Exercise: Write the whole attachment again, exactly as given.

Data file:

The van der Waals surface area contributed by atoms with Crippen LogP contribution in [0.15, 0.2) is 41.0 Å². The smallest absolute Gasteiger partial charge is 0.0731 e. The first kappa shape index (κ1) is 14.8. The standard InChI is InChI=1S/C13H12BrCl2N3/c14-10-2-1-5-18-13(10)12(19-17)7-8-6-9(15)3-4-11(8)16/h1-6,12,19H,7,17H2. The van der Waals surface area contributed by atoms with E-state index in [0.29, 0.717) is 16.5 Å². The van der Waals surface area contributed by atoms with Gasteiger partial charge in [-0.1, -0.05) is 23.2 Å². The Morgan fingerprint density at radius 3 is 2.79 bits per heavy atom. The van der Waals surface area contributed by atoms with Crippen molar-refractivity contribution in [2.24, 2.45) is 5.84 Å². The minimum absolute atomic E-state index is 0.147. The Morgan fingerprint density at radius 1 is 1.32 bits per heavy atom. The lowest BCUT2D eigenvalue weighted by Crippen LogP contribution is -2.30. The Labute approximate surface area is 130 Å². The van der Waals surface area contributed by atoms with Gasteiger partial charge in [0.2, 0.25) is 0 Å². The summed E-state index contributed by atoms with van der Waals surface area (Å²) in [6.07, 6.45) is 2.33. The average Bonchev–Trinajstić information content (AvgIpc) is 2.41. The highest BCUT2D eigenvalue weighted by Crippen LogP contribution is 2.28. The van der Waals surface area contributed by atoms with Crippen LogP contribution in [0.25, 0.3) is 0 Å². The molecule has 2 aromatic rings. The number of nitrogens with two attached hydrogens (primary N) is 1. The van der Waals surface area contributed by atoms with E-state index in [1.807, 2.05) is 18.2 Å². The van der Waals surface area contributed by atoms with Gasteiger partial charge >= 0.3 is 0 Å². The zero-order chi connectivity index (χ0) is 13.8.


The van der Waals surface area contributed by atoms with Crippen LogP contribution in [0.15, 0.2) is 41.0 Å². The smallest absolute Gasteiger partial charge is 0.0731 e. The first kappa shape index (κ1) is 14.8. The standard InChI is InChI=1S/C13H12BrCl2N3/c14-10-2-1-5-18-13(10)12(19-17)7-8-6-9(15)3-4-11(8)16/h1-6,12,19H,7,17H2. The van der Waals surface area contributed by atoms with E-state index in [0.29, 0.717) is 16.5 Å². The van der Waals surface area contributed by atoms with Gasteiger partial charge in [-0.1, -0.05) is 23.2 Å². The Morgan fingerprint density at radius 3 is 2.79 bits per heavy atom. The van der Waals surface area contributed by atoms with Crippen molar-refractivity contribution in [2.24, 2.45) is 5.84 Å². The minimum absolute atomic E-state index is 0.147. The Morgan fingerprint density at radius 1 is 1.32 bits per heavy atom. The lowest BCUT2D eigenvalue weighted by Crippen LogP contribution is -2.30. The Labute approximate surface area is 130 Å². The van der Waals surface area contributed by atoms with Gasteiger partial charge in [0.2, 0.25) is 0 Å². The summed E-state index contributed by atoms with van der Waals surface area (Å²) in [6.07, 6.45) is 2.33. The average Bonchev–Trinajstić information content (AvgIpc) is 2.41. The highest BCUT2D eigenvalue weighted by Crippen LogP contribution is 2.28. The van der Waals surface area contributed by atoms with Crippen LogP contribution in [0.25, 0.3) is 0 Å². The molecule has 2 aromatic rings. The number of nitrogens with two attached hydrogens (primary N) is 1. The van der Waals surface area contributed by atoms with E-state index in [1.807, 2.05) is 18.2 Å². The van der Waals surface area contributed by atoms with Gasteiger partial charge >= 0.3 is 0 Å². The zero-order chi connectivity index (χ0) is 13.8.